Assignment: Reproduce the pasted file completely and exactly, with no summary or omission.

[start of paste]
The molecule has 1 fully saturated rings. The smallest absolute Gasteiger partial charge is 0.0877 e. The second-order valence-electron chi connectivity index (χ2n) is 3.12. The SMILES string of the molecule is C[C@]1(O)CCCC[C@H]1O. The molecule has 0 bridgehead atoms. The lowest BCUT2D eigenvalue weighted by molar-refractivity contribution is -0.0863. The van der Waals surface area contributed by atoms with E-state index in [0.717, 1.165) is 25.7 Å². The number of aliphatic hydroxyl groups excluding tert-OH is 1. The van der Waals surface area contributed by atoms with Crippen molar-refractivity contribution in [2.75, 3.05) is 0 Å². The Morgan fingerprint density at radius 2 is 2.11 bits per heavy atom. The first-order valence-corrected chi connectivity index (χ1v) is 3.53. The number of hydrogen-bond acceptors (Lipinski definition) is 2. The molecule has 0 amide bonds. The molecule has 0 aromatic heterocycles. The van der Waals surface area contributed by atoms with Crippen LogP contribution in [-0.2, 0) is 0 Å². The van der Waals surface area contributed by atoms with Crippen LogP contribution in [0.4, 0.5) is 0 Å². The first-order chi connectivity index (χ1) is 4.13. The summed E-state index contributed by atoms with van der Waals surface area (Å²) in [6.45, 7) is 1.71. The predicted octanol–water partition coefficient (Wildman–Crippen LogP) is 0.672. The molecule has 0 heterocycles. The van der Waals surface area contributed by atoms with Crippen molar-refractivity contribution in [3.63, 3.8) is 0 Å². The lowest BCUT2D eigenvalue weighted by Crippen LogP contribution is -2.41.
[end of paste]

The molecule has 1 fully saturated rings. The smallest absolute Gasteiger partial charge is 0.0877 e. The second-order valence-electron chi connectivity index (χ2n) is 3.12. The SMILES string of the molecule is C[C@]1(O)CCCC[C@H]1O. The molecule has 0 bridgehead atoms. The lowest BCUT2D eigenvalue weighted by molar-refractivity contribution is -0.0863. The van der Waals surface area contributed by atoms with E-state index in [0.717, 1.165) is 25.7 Å². The number of aliphatic hydroxyl groups excluding tert-OH is 1. The van der Waals surface area contributed by atoms with Crippen molar-refractivity contribution in [2.75, 3.05) is 0 Å². The Morgan fingerprint density at radius 2 is 2.11 bits per heavy atom. The first-order valence-corrected chi connectivity index (χ1v) is 3.53. The number of hydrogen-bond acceptors (Lipinski definition) is 2. The molecule has 0 amide bonds. The molecule has 0 aromatic heterocycles. The van der Waals surface area contributed by atoms with Crippen LogP contribution in [-0.2, 0) is 0 Å². The van der Waals surface area contributed by atoms with Crippen LogP contribution in [0.4, 0.5) is 0 Å². The first-order chi connectivity index (χ1) is 4.13. The summed E-state index contributed by atoms with van der Waals surface area (Å²) in [6.45, 7) is 1.71. The predicted octanol–water partition coefficient (Wildman–Crippen LogP) is 0.672. The molecule has 0 heterocycles. The van der Waals surface area contributed by atoms with Crippen molar-refractivity contribution in [3.63, 3.8) is 0 Å². The lowest BCUT2D eigenvalue weighted by Crippen LogP contribution is -2.41.